Forums > Social Discussion > Eating Fresh, Eating Local

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Location: York, England

Total posts: 4308
Posted:A thread idea I have thought about before, inspired most recently by bluecats post in "178 Starbucks."

I've been involved in trading co-ops <actually a particular one> (rather than the living kind) all my life (To non-americans, I'm afraid I've never had much luck explaining the concept in full, but basically they are stores owned by all the poeple who shop there, usually commited to local growers/farms and oraganics, etc.) I enjoy supporting local ethical farms when I can, and when in michigan its not too hard to find people who at least practice good living conditions, no animal cruelty, and organices, altho I'm unsure about the sustainable bit. Obvioulsy the further away you move from farmland, and/or the lower the ratio of farms to people, the harder its going to be to support local farms per se. (For example, NYC.... really more of a city than anything!)

Additionally, I obviously enjoy fresh imports from all over the world and I don't want that to stop either!

But one thing pointed out to me in some of the literature I read in my breif visit to the eden project is that buying things out of season is one of many things that can be harmful to ecology. Granted some "out of season" products are just in season somewhere else, which is fine (depending on your point of view), but others are specifically grown at less desirable times just so there's a continuing supply.... Thats one thought. Of course, depending on where you live and how much food near you is imported, your choices vary vastly.

So, basically, I'm wondering what kinds of things people do either to support local farms or good growing practices, and what kind of food rotation you either do or could imagine using to keep things more "in season" to where you live... That would also have the effect of creating more variety, but then, how do you make sure you've enough of all your nutrients in each month?

Thoughts please.....

Keep your dream alive
Dreamin is still how the strong survive

Shalom VeAhavah

New Hampshire has a point....

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Total posts: 6650
Posted:The most abstruse incident was happening to me in Byron Bays' (NSW wink ) local "Woolies" where I was able to find Kiwis - grown in Italy... eek confused they were not in a nice shape and tasted weird anyways... but to find them comnig from Europe, when New Zealand delicious Kiwis are just a few hours away.... shrug

Transportation of goods all over the planet became super-cheap due to the investment into a massive fleet of containerships by investment funds (with governmental subsidies). But therefore the ammount of CO2 (symbolically speaking) on top of every fruit that has to be shipped across the oceans is freaky.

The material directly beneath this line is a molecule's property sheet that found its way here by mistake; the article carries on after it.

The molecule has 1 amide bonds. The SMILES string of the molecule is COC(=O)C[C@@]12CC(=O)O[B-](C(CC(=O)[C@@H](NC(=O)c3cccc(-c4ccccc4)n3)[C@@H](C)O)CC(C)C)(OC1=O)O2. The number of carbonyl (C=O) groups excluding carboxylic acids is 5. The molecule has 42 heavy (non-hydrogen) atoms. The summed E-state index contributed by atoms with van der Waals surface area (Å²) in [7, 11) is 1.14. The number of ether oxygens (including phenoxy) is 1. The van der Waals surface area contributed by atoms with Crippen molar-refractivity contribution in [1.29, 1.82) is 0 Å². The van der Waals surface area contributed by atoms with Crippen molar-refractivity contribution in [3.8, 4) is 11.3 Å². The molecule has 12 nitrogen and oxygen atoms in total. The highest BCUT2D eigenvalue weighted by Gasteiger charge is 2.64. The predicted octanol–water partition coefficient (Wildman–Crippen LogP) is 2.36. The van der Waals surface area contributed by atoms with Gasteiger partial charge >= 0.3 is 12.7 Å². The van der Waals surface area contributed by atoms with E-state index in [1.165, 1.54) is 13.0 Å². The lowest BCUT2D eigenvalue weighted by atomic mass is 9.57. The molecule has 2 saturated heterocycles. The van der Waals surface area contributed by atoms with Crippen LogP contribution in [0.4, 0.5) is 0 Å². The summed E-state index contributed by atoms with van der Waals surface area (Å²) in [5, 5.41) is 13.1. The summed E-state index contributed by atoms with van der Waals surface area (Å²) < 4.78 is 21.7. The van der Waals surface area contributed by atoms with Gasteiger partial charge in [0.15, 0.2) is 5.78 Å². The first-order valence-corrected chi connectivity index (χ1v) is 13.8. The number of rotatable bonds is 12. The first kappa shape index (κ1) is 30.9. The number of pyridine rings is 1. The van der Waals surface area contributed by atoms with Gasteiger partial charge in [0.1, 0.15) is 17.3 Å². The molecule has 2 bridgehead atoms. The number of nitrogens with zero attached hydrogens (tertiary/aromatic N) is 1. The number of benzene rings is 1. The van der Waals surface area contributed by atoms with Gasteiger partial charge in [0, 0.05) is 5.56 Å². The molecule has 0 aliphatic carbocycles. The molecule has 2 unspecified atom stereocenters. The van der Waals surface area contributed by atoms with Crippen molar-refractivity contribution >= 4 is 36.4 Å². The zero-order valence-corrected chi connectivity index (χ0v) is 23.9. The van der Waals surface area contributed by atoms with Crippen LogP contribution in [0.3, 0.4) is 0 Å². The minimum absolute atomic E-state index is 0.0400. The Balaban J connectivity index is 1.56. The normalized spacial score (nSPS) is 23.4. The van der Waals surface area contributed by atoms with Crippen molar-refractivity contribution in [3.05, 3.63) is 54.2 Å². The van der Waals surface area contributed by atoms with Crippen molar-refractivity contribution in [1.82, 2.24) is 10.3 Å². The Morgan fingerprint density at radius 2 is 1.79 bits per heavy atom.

Besides when you have tasted a fresh ripe pineapple, bananas, or fresh juicy coconuts, you miss it badly when chosing one from your Manhattan grocery shop.

Buying locally (in co-ops) will make a small - but nevertheless a difference... therefore (from me)

YAY for co-ops and local growing/buying... clap

the best smiles are the ones you lead to wink


SILVER Member since Jan 2005


Location: Van Diemans Land, Australia

Total posts: 475
Posted:There is a local sandwich hole in the wall in my home town that makes great sandwiches. they have this written up on their blackboard

"Due to low dependability of the supply of fresh local barn laid eggs we have until further notice dropped eggs from our choice of salads. It seems battery farms are winning the egg war "But not here""

Good job. I like those guys. i buy their sandwiches. The chicken they use tastes more real than any other chicken i have ever tasted too.

Fair luna bright, fair luna moon
it shines at night but fades too soon
fair luna moon, fair luna bright
forever we dance
we dance under starlight




Total posts: 6650
Posted:is it a mom and pops? wink

the best smiles are the ones you lead to wink


SILVER Member since Jan 2005


Muddy fingernails
Location: Way oop norf, Scotland (UK)

Total posts: 505
Posted:I get all my Fruit and veg in the form of a veg box delivered by a farm. It's great 15, no trip to the shops, there's loads in it and it's all seasonal (this week we got the biggest swede you've ever seen in your life!). It's also quite good fun coming home on a Friday to find your veg box of unknown contents - kinda like a weekly present. Quite a lot of places do this now.

We also try to buy any meat at either the farmers market or from a 'Guild of Q butchers' butcher. This means it's local, and non-intensively farmed. And it tastes miles better. More expensive, but we just have it less often.

If we do need to get stuff at the supermarket, I always try to buy British produce - then at least it has travelled less.

Future plans include getting a house with some land so we can grow our own fruit and veg, and maybe some chickens and a pig or two. Not quite Hugh Fearnley-Whittingstall, but along those lines!

Your mother was a hamster and your father smelt of elderberries!



Rouge Dragon
BRONZE Member since Jul 2003

Rouge Dragon

Insert Champagne Here
Location: without class distinction, Aus...

Total posts: 13215
Posted:I try to buy locally. More now than I used to. However now that I've moved out and living on my own budget it's going to be comprimised a bit, which I do regret.

i would have changed ***** to phallus, and claire to petey Petey

Rougie: but that's what I'm doing here
Arnwyn: what letting me adjust myself in your room?..don't you dare quote that on HoP...